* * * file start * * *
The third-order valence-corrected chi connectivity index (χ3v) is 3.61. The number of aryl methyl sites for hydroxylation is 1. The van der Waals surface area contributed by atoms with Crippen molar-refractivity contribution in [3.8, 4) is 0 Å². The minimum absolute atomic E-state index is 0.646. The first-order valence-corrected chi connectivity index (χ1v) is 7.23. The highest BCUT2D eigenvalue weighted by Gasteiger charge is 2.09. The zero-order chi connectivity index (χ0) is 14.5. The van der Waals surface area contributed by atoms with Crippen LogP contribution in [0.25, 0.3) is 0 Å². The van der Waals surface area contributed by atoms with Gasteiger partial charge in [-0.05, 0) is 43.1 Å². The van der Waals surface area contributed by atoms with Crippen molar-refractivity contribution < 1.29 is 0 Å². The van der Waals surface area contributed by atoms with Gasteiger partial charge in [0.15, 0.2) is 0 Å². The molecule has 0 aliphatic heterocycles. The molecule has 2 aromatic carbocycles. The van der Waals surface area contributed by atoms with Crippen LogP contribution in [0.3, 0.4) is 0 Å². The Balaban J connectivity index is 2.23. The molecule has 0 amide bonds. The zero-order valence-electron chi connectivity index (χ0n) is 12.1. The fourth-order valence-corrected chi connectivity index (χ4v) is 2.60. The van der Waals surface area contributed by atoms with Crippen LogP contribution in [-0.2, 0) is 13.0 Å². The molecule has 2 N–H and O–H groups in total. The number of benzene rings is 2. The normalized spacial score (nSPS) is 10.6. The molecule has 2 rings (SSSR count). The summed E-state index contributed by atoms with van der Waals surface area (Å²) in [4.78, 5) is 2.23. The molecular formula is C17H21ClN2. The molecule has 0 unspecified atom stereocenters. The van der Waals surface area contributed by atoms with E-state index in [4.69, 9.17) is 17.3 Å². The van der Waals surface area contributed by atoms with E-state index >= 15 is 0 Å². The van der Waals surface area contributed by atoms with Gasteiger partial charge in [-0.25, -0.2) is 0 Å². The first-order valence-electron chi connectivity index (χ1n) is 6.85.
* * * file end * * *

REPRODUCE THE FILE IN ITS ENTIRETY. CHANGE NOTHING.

The third-order valence-corrected chi connectivity index (χ3v) is 3.61. The number of aryl methyl sites for hydroxylation is 1. The van der Waals surface area contributed by atoms with Crippen molar-refractivity contribution in [3.8, 4) is 0 Å². The minimum absolute atomic E-state index is 0.646. The first-order valence-corrected chi connectivity index (χ1v) is 7.23. The highest BCUT2D eigenvalue weighted by Gasteiger charge is 2.09. The zero-order chi connectivity index (χ0) is 14.5. The van der Waals surface area contributed by atoms with Crippen LogP contribution in [0.25, 0.3) is 0 Å². The van der Waals surface area contributed by atoms with Gasteiger partial charge in [-0.05, 0) is 43.1 Å². The van der Waals surface area contributed by atoms with Crippen molar-refractivity contribution < 1.29 is 0 Å². The van der Waals surface area contributed by atoms with Gasteiger partial charge in [0.15, 0.2) is 0 Å². The molecule has 0 aliphatic heterocycles. The molecule has 2 aromatic carbocycles. The van der Waals surface area contributed by atoms with Crippen LogP contribution in [0.3, 0.4) is 0 Å². The Balaban J connectivity index is 2.23. The molecule has 0 amide bonds. The zero-order valence-electron chi connectivity index (χ0n) is 12.1. The fourth-order valence-corrected chi connectivity index (χ4v) is 2.60. The van der Waals surface area contributed by atoms with Crippen LogP contribution in [-0.2, 0) is 13.0 Å². The molecule has 2 N–H and O–H groups in total. The number of benzene rings is 2. The normalized spacial score (nSPS) is 10.6. The molecule has 2 rings (SSSR count). The summed E-state index contributed by atoms with van der Waals surface area (Å²) in [4.78, 5) is 2.23. The molecular formula is C17H21ClN2. The molecule has 0 unspecified atom stereocenters. The van der Waals surface area contributed by atoms with E-state index in [4.69, 9.17) is 17.3 Å². The van der Waals surface area contributed by atoms with E-state index >= 15 is 0 Å². The van der Waals surface area contributed by atoms with Gasteiger partial charge in [-0.25, -0.2) is 0 Å². The first-order valence-electron chi connectivity index (χ1n) is 6.85.